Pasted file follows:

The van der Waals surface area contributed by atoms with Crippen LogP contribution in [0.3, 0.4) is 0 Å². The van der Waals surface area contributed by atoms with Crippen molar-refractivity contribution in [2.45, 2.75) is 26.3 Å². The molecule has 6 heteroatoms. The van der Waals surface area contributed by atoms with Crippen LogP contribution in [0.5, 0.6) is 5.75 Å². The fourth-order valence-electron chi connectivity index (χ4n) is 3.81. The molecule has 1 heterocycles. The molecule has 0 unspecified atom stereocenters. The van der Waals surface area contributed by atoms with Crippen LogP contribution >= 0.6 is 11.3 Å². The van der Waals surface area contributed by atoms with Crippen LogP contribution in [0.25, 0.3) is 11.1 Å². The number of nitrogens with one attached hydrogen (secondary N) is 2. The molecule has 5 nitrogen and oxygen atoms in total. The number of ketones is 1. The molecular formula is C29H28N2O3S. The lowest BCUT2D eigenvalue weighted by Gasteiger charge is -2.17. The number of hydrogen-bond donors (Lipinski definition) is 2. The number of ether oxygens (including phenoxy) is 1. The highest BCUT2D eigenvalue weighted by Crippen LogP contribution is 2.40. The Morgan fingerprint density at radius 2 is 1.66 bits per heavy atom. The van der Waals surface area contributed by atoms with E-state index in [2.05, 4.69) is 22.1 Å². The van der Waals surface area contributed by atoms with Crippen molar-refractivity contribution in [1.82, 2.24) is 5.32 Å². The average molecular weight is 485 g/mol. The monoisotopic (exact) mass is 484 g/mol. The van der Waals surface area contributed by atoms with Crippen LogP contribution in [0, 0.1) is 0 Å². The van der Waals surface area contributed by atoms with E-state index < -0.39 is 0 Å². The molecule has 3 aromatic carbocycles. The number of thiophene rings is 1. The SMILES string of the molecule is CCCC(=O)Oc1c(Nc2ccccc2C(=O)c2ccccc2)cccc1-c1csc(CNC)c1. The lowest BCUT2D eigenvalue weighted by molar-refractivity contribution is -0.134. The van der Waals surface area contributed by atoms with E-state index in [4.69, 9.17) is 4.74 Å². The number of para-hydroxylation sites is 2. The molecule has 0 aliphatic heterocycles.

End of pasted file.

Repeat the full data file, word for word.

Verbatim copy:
The van der Waals surface area contributed by atoms with Crippen LogP contribution in [0.3, 0.4) is 0 Å². The van der Waals surface area contributed by atoms with Crippen molar-refractivity contribution in [2.45, 2.75) is 26.3 Å². The molecule has 6 heteroatoms. The van der Waals surface area contributed by atoms with Crippen LogP contribution in [0.5, 0.6) is 5.75 Å². The fourth-order valence-electron chi connectivity index (χ4n) is 3.81. The molecule has 1 heterocycles. The molecule has 0 unspecified atom stereocenters. The van der Waals surface area contributed by atoms with Crippen LogP contribution >= 0.6 is 11.3 Å². The van der Waals surface area contributed by atoms with Crippen LogP contribution in [0.25, 0.3) is 11.1 Å². The number of nitrogens with one attached hydrogen (secondary N) is 2. The molecule has 5 nitrogen and oxygen atoms in total. The number of ketones is 1. The molecular formula is C29H28N2O3S. The lowest BCUT2D eigenvalue weighted by Gasteiger charge is -2.17. The number of hydrogen-bond donors (Lipinski definition) is 2. The number of ether oxygens (including phenoxy) is 1. The highest BCUT2D eigenvalue weighted by Crippen LogP contribution is 2.40. The Morgan fingerprint density at radius 2 is 1.66 bits per heavy atom. The van der Waals surface area contributed by atoms with E-state index in [2.05, 4.69) is 22.1 Å². The van der Waals surface area contributed by atoms with Crippen molar-refractivity contribution in [1.82, 2.24) is 5.32 Å². The average molecular weight is 485 g/mol. The monoisotopic (exact) mass is 484 g/mol. The van der Waals surface area contributed by atoms with Crippen LogP contribution in [0, 0.1) is 0 Å². The van der Waals surface area contributed by atoms with E-state index < -0.39 is 0 Å². The molecule has 3 aromatic carbocycles. The number of thiophene rings is 1. The SMILES string of the molecule is CCCC(=O)Oc1c(Nc2ccccc2C(=O)c2ccccc2)cccc1-c1csc(CNC)c1. The lowest BCUT2D eigenvalue weighted by molar-refractivity contribution is -0.134. The van der Waals surface area contributed by atoms with E-state index in [4.69, 9.17) is 4.74 Å². The number of para-hydroxylation sites is 2. The molecule has 0 aliphatic heterocycles.